Loft status denied for non-resident

401 Wythe Avenue, Brooklyn. Image Credit: Google Maps.

Loft occupant moved out prior to applying for protected status. Frank Hughes was a resident at 401 Wythe Avenue, Brooklyn, New York, a commercial building with several residential units. In 2012, Hughes and other residents of the building applied to the New York City Loft Board for Loft Law occupant protection status, which referred the applications for an OATH hearing. The 401 Wythe Avenue residents sought Loft Law status because lofts in split commercial/residential buildings (known as interim multiple dwellings) may ignore certain regulations imposed on commercial buildings.

The OATH Hearing Board recommended Loft Law status for Hughes and the other residents after reviewing the applications. Despite the recommendation, the Loft Board ruled that Hughes was not the primary resident of his unit at the time of the hearing and therefore not eligible for protection status.

Hughes argued that he lived at the unit from 2007-2012 and then again from 2015 onward. Yet from 2012, when Hughes filed the Loft Board application, to 2015, Hughes admittedly lived with his girlfriend at her condominium. Hughes did not mention moving out of the unit in his OATH testimony prior to the Loft Law application hearing. The Loft Board denied Hughes’s application and Hughes appealed by filing an article 78 petition with the Supreme Court.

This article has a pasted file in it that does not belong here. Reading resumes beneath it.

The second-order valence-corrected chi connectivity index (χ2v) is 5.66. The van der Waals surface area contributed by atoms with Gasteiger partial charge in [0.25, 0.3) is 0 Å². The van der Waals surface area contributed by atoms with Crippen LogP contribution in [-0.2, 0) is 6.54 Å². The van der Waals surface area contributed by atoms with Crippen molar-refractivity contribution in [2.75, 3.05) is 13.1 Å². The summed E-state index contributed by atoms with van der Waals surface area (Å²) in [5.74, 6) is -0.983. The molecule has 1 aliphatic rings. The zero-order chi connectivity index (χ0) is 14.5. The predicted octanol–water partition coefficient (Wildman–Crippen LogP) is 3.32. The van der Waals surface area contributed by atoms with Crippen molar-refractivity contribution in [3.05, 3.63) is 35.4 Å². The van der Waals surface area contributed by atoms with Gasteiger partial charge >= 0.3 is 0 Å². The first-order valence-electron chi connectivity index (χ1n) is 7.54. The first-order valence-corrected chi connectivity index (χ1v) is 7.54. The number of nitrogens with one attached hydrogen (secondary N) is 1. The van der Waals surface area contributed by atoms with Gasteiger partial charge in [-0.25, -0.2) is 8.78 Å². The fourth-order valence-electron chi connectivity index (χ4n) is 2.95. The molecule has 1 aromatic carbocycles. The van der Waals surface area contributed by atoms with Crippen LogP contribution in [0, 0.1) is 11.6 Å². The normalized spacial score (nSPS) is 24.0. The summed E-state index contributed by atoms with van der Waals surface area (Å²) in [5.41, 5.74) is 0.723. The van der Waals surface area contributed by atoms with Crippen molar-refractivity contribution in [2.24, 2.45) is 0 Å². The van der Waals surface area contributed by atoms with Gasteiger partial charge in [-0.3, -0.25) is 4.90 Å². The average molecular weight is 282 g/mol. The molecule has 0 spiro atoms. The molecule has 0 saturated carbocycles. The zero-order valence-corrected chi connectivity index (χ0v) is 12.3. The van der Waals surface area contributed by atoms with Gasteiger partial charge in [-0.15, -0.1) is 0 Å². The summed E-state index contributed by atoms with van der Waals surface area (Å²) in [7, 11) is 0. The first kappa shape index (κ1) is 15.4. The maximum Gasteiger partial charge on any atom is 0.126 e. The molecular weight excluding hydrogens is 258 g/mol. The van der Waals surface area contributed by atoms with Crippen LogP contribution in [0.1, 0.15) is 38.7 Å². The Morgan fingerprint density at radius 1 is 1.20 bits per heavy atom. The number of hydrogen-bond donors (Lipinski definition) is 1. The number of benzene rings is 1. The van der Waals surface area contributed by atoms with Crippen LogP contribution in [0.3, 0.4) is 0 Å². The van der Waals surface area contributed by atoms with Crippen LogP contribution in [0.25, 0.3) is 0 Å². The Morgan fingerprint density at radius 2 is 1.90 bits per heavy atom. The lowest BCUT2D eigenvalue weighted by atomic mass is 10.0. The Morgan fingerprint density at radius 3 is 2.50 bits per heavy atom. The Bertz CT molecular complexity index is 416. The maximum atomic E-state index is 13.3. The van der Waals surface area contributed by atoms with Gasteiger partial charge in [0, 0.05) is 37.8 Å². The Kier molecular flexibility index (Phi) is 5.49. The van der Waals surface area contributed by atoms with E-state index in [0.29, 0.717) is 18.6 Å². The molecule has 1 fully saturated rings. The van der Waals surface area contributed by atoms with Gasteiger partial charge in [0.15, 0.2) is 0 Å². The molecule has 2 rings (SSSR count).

Supreme Court Justice Melissa A. Crane denied Hughes’ petition and affirmed the Loft Board’s denial of protected status. Judge Crane ruled that Hughes’ admission of moving out before applying for Loft Law status proved 401 Wyeth Avenue was no longer his primary residence. Judge Crane stated that the primary residency has been a requirement for Loft Law status since 1992 and the Loft Board’s denial was proper.

The Appellate Division, First Department affirmed, ruling that there was no need to remand for further hearings on Hughes’ residence.

By: Peter Carlino (Peter is a New York Law School student, Class of 2023.)

Hughes v. New York City Loft Board, 160 N.Y.S.3d, 607 (Mem) (1st Dep’t 2022).



One thought on “Loft status denied for non-resident

  1. The most important detail left out of this article is not about Hughes, but about the societal implications of a catch all policy (the Loft Law and the loft board’s rules and implementation of what was begun as a public safety initiative) that, without consideration as to the actual public benefit- (not only did the city tax payers cover the cost of OATH trials as well as Loft Board consideration and potential loss of property tax revenue)
    likely bars this large development site (7500sq ft L shaped lot) from ever providing housing to possibly 30 or more households, in favor of probably 3 (so called pioneer tenants) who illegally converted the garages and started sleeping there.

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